Thursday, January 31, 2008

Veterans star in 'tribute to friendship' | www.azstarnet.com ®




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Published: 01.11.2008
Veterans star in 'tribute to friendship'
By Sherilyn Forrester

SPECIAL TO THE ARIZONA DAILY STAR

Award-winning New York actress Kathleen Chalfant never really wanted to do anything but perform.
But the respected actress, who won the Obie, Drama Desk, Lucille Lortel and Outer Critics awards for "Wit," took a while to acknowledge her desire.

"I had a brother 14 years older than I — he was the glamorous gay older brother — who gave me the original cast album of 'My Fair Lady.' Of course, we would act out all the parts. And my grandmother took me to see wonderful movies — and not just those for children, although I think that's what my parents thought. I was in school plays. I played Hedda Gabbler when I was 17," she says, laughing.
"But when I went to Stanford I studied classical Greek. I was getting ready to go to graduate school and my husband asked me if that's what I really wanted to do. I thought, no, I don't. I want to act. So I found an acting teacher — several actually — and that's what I've been doing ever since."

Chalfant and Patricia Elliott will appear in "Vita and Virginia" for two performances this weekend at the Berger Performing Arts Center. The Invisible Theatre is sponsoring their visit. Elliott won the Tony, Drama Desk and Theatre World awards for her Broadway debut in 1973 as Countess Charlotte in Stephen Sondheim's "A Little Night Music" and received a second Tony nomination in 1977 for Michael Cristofer's "The Shadow Box."

"Vita and Virginia" by Dame Eileen Atkins is actually a dramatic rendering of letters between writers Virginia Woolf and her longtime friend and lover, Vita Sackville-West. Atkins and Vanessa Redgrave performed the play off-Broadway in 1994.

Pamela Berlin has directed this staging.
"It's really a great tribute to friendship," says Chalfant. "The love affair is actually secondary. The shape of friendship over time provides the shape of a life, and that makes it a fulfilling piece.

"Theirs was a very complicated relationship. They were both married to loving husbands. They were both writers — and very witty, so that adds a great dimension of fun to the piece.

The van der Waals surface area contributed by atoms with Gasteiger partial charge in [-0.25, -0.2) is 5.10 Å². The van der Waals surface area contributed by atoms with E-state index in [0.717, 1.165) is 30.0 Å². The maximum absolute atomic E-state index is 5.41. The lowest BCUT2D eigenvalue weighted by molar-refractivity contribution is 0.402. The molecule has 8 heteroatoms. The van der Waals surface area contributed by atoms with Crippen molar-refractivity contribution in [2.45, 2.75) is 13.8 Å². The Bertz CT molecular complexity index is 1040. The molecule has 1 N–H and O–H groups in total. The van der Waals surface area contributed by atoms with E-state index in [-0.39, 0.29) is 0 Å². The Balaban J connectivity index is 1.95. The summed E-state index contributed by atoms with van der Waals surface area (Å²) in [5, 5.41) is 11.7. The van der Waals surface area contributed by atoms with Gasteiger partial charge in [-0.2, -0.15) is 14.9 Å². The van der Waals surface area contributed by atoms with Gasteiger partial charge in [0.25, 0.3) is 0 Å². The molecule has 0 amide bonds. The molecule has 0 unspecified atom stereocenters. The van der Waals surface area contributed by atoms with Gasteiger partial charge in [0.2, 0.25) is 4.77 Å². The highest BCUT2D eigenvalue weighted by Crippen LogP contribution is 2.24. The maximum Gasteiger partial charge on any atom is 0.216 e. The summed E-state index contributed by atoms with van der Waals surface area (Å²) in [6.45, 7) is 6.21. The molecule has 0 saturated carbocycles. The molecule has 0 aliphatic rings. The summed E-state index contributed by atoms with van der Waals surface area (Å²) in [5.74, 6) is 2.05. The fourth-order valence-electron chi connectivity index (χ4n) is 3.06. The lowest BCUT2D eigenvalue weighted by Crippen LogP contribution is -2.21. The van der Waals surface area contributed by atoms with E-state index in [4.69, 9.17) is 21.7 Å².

"But it's really the story of two lives which can't be pigeonholed."
Although the words of the play are actually their letters, there is enough drama and conflict to make for good theater, she said.

"The drama arises from the conflicts within their relationship. It is a love story, after all. There are always conflicts."
Chalfant notes that Woolf and Sackville-West were two very gifted women but very different in the degree of their gifts, particularly as writers.

"Vita Sackville-West wanted to be a great writer. She was completely in awe of Virginia Woolf, and she was desperate to have Woolf's approval of her talent. It can be very painful when the thing you're loved for is not particularly what you want to be loved for."

The play reveals their struggles while celebrating their eloquence.
Chalfant is quite eloquent herself as she speaks of her passion for theater and her commitment to the arts, which she believes "are by their very nature political."

"Artistic efforts are also inherently hopeful. Art is transformative. The very act of artistic expression says change is possible. We can learn. We can open ourselves to differences. Our fears can be transformed.

"I think of Tony Kushner's 'Angels in America.' It's just so beautiful. People who might be antagonistic to the subject matter can't help but respond to the beauty of that piece and somehow be changed."
Chalfant received Tony- and Drama Desk-award nominations for her role in the original production of "Angels in America."

The No Frills Theatre Company, which is dedicated to producing plays with roles for women over 40, will produce "Vita and Virginia" on Monday nights at the Zipper Factory Theatre in New York beginning Feb. 11 and continuing through April 28.

"As long as anyone comes," quips Chalfant.
"Yes, our performances in Tucson will be our out-of-town tryout," she laughs. "Tucson is our New Haven."

In addition to "Vita and Virginia," the Invisible Theatre is also sponsoring a performance of "The Baghdad Burning Suite," with Kathleen Chalfant and jazz musician and composer Liz Magnes.
The public performance is Monday.

The piece is based on a blog by a young Iraqi woman known only as Riverbend, who began her comments after the fall of Saddam Hussein in 2003.
"We have put together excerpts from primarily the first year of her writing. It really sets the stage for all that has happened after," said Chalfant.

"Liz's music is a response to this remarkable young woman's words, and it is amazing. She has lived most of her adult life in Israel, and her music really evokes the Middle East. Peace and reconciliation are also her great passions."

Chalfant says the piece has been presented at various benefit events, using different actresses. In Los Angeles, Amy Brenneman and Tyne Daly were featured.
"We probably won't be able to present this much longer, because of copyright matters. There are a couple of plays and movies in the works that feature Riverbend and her story."
– Sherilyn Forrester


● Sherilyn Forrester is a Tucson-based freelance writer.
● Check out the Riverbend blog at riverbendblog.blogspot.com.